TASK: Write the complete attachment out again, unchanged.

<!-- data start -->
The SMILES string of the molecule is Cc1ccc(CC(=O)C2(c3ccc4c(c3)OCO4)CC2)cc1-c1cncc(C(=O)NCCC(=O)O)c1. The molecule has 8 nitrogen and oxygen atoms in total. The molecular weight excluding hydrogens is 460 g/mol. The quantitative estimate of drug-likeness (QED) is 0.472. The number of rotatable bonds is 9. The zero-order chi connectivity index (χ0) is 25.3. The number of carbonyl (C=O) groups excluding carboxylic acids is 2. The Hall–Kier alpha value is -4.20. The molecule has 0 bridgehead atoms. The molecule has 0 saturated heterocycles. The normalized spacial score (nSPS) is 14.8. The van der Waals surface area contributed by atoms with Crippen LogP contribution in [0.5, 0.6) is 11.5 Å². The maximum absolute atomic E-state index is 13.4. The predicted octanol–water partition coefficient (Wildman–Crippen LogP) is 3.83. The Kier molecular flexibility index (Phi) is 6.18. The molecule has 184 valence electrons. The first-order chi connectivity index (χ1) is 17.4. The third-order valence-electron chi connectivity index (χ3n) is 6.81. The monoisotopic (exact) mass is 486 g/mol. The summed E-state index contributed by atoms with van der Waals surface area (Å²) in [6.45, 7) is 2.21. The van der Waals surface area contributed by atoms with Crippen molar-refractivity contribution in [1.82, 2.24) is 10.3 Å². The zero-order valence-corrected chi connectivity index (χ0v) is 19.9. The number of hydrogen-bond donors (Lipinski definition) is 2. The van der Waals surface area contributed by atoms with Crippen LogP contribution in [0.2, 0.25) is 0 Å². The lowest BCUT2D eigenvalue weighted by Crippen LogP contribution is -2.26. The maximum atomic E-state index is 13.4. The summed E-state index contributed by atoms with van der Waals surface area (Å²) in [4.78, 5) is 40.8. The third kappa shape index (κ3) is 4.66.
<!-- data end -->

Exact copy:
The SMILES string of the molecule is Cc1ccc(CC(=O)C2(c3ccc4c(c3)OCO4)CC2)cc1-c1cncc(C(=O)NCCC(=O)O)c1. The molecule has 8 nitrogen and oxygen atoms in total. The molecular weight excluding hydrogens is 460 g/mol. The quantitative estimate of drug-likeness (QED) is 0.472. The number of rotatable bonds is 9. The zero-order chi connectivity index (χ0) is 25.3. The number of carbonyl (C=O) groups excluding carboxylic acids is 2. The Hall–Kier alpha value is -4.20. The molecule has 0 bridgehead atoms. The molecule has 0 saturated heterocycles. The normalized spacial score (nSPS) is 14.8. The van der Waals surface area contributed by atoms with Crippen LogP contribution in [0.5, 0.6) is 11.5 Å². The maximum absolute atomic E-state index is 13.4. The predicted octanol–water partition coefficient (Wildman–Crippen LogP) is 3.83. The Kier molecular flexibility index (Phi) is 6.18. The molecule has 184 valence electrons. The first-order chi connectivity index (χ1) is 17.4. The third-order valence-electron chi connectivity index (χ3n) is 6.81. The monoisotopic (exact) mass is 486 g/mol. The summed E-state index contributed by atoms with van der Waals surface area (Å²) in [6.45, 7) is 2.21. The van der Waals surface area contributed by atoms with Crippen molar-refractivity contribution in [1.82, 2.24) is 10.3 Å². The zero-order valence-corrected chi connectivity index (χ0v) is 19.9. The number of hydrogen-bond donors (Lipinski definition) is 2. The van der Waals surface area contributed by atoms with Crippen LogP contribution in [0.2, 0.25) is 0 Å². The lowest BCUT2D eigenvalue weighted by Crippen LogP contribution is -2.26. The maximum atomic E-state index is 13.4. The summed E-state index contributed by atoms with van der Waals surface area (Å²) in [4.78, 5) is 40.8. The third kappa shape index (κ3) is 4.66.